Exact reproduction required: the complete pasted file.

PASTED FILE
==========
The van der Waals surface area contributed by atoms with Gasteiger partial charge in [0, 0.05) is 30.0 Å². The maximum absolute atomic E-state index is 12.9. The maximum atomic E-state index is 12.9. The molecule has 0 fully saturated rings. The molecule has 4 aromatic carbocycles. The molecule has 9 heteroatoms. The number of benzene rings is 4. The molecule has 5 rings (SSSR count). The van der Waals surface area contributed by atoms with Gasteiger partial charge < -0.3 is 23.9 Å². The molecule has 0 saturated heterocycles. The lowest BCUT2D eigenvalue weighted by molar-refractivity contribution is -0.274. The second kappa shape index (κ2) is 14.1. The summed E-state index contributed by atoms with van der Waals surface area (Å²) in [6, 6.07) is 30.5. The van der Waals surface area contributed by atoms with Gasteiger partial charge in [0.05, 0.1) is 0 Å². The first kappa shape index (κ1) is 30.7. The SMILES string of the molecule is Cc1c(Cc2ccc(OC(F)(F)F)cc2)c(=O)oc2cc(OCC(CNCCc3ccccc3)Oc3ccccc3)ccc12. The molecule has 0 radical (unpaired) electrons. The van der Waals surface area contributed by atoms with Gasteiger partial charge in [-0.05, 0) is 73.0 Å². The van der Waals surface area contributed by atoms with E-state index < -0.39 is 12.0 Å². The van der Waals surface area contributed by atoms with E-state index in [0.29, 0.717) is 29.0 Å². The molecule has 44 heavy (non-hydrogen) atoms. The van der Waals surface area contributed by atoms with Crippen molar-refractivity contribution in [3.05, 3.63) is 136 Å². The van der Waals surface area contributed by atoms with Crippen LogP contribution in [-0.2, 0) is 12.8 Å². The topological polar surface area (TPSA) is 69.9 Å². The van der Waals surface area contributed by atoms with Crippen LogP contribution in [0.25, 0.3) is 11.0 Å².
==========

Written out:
The van der Waals surface area contributed by atoms with Gasteiger partial charge in [0, 0.05) is 30.0 Å². The maximum absolute atomic E-state index is 12.9. The maximum atomic E-state index is 12.9. The molecule has 0 fully saturated rings. The molecule has 4 aromatic carbocycles. The molecule has 9 heteroatoms. The number of benzene rings is 4. The molecule has 5 rings (SSSR count). The van der Waals surface area contributed by atoms with Gasteiger partial charge < -0.3 is 23.9 Å². The molecule has 0 saturated heterocycles. The lowest BCUT2D eigenvalue weighted by molar-refractivity contribution is -0.274. The second kappa shape index (κ2) is 14.1. The summed E-state index contributed by atoms with van der Waals surface area (Å²) in [6, 6.07) is 30.5. The van der Waals surface area contributed by atoms with Gasteiger partial charge in [0.05, 0.1) is 0 Å². The first kappa shape index (κ1) is 30.7. The SMILES string of the molecule is Cc1c(Cc2ccc(OC(F)(F)F)cc2)c(=O)oc2cc(OCC(CNCCc3ccccc3)Oc3ccccc3)ccc12. The molecule has 0 radical (unpaired) electrons. The van der Waals surface area contributed by atoms with Gasteiger partial charge in [-0.05, 0) is 73.0 Å². The van der Waals surface area contributed by atoms with E-state index < -0.39 is 12.0 Å². The van der Waals surface area contributed by atoms with E-state index in [0.29, 0.717) is 29.0 Å². The molecule has 44 heavy (non-hydrogen) atoms. The van der Waals surface area contributed by atoms with Crippen molar-refractivity contribution in [3.05, 3.63) is 136 Å². The van der Waals surface area contributed by atoms with Crippen LogP contribution in [-0.2, 0) is 12.8 Å². The topological polar surface area (TPSA) is 69.9 Å². The van der Waals surface area contributed by atoms with Crippen LogP contribution in [0.25, 0.3) is 11.0 Å².